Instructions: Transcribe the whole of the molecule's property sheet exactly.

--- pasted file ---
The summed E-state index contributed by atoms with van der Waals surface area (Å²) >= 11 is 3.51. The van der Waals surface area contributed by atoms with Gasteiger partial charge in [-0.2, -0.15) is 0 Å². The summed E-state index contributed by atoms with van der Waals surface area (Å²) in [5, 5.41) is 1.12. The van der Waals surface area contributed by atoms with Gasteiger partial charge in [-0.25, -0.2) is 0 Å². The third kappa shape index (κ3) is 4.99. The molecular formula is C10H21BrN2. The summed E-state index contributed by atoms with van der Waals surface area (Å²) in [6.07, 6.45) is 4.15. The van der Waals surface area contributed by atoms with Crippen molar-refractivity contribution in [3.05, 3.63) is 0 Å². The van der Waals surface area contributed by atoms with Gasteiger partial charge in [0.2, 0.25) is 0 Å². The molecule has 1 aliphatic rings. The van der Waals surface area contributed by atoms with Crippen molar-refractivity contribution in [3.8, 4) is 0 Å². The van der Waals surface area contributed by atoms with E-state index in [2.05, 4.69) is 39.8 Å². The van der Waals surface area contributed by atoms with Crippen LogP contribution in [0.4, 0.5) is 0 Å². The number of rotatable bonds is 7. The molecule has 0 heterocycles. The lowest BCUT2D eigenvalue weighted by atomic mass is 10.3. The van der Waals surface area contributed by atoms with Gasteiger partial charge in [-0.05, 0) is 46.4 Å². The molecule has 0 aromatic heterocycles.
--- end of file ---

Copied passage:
The summed E-state index contributed by atoms with van der Waals surface area (Å²) >= 11 is 3.51. The van der Waals surface area contributed by atoms with Gasteiger partial charge in [-0.2, -0.15) is 0 Å². The summed E-state index contributed by atoms with van der Waals surface area (Å²) in [5, 5.41) is 1.12. The van der Waals surface area contributed by atoms with Gasteiger partial charge in [-0.25, -0.2) is 0 Å². The third kappa shape index (κ3) is 4.99. The molecular formula is C10H21BrN2. The summed E-state index contributed by atoms with van der Waals surface area (Å²) in [6.07, 6.45) is 4.15. The van der Waals surface area contributed by atoms with Crippen molar-refractivity contribution in [3.05, 3.63) is 0 Å². The van der Waals surface area contributed by atoms with Gasteiger partial charge in [0.2, 0.25) is 0 Å². The molecule has 1 aliphatic rings. The van der Waals surface area contributed by atoms with Crippen molar-refractivity contribution in [3.8, 4) is 0 Å². The van der Waals surface area contributed by atoms with E-state index in [2.05, 4.69) is 39.8 Å². The van der Waals surface area contributed by atoms with Crippen LogP contribution in [0.4, 0.5) is 0 Å². The number of rotatable bonds is 7. The molecule has 0 heterocycles. The lowest BCUT2D eigenvalue weighted by atomic mass is 10.3. The van der Waals surface area contributed by atoms with Gasteiger partial charge in [-0.05, 0) is 46.4 Å². The molecule has 0 aromatic heterocycles.